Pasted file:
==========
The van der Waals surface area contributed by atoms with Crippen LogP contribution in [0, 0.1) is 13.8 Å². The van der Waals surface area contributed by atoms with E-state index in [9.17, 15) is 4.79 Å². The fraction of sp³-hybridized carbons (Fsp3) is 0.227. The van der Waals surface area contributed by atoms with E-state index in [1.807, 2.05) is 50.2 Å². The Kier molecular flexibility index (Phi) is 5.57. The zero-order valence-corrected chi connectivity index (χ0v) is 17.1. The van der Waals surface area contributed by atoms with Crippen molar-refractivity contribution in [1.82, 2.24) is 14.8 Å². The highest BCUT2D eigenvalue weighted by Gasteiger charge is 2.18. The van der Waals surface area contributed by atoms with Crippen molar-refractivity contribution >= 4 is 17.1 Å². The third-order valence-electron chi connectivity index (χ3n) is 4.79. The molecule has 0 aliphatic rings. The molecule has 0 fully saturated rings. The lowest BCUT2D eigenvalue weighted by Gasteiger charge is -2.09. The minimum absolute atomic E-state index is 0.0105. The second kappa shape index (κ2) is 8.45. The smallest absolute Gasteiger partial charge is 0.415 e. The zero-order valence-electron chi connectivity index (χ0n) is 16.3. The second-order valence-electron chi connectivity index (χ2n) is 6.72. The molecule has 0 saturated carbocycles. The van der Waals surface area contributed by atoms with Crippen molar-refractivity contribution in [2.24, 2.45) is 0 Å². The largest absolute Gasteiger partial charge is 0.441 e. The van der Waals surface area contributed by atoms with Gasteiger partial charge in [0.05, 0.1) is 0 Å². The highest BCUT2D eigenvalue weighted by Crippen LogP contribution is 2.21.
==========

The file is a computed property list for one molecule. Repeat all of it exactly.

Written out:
The van der Waals surface area contributed by atoms with Crippen LogP contribution in [0, 0.1) is 13.8 Å². The van der Waals surface area contributed by atoms with E-state index in [9.17, 15) is 4.79 Å². The fraction of sp³-hybridized carbons (Fsp3) is 0.227. The van der Waals surface area contributed by atoms with E-state index in [1.807, 2.05) is 50.2 Å². The Kier molecular flexibility index (Phi) is 5.57. The zero-order valence-corrected chi connectivity index (χ0v) is 17.1. The van der Waals surface area contributed by atoms with Crippen molar-refractivity contribution in [1.82, 2.24) is 14.8 Å². The highest BCUT2D eigenvalue weighted by Gasteiger charge is 2.18. The van der Waals surface area contributed by atoms with Crippen molar-refractivity contribution >= 4 is 17.1 Å². The third-order valence-electron chi connectivity index (χ3n) is 4.79. The molecule has 0 aliphatic rings. The molecule has 0 fully saturated rings. The lowest BCUT2D eigenvalue weighted by Gasteiger charge is -2.09. The minimum absolute atomic E-state index is 0.0105. The second kappa shape index (κ2) is 8.45. The smallest absolute Gasteiger partial charge is 0.415 e. The zero-order valence-electron chi connectivity index (χ0n) is 16.3. The second-order valence-electron chi connectivity index (χ2n) is 6.72. The molecule has 0 saturated carbocycles. The van der Waals surface area contributed by atoms with Crippen molar-refractivity contribution in [2.24, 2.45) is 0 Å². The largest absolute Gasteiger partial charge is 0.441 e. The van der Waals surface area contributed by atoms with Gasteiger partial charge in [0.05, 0.1) is 0 Å². The highest BCUT2D eigenvalue weighted by Crippen LogP contribution is 2.21.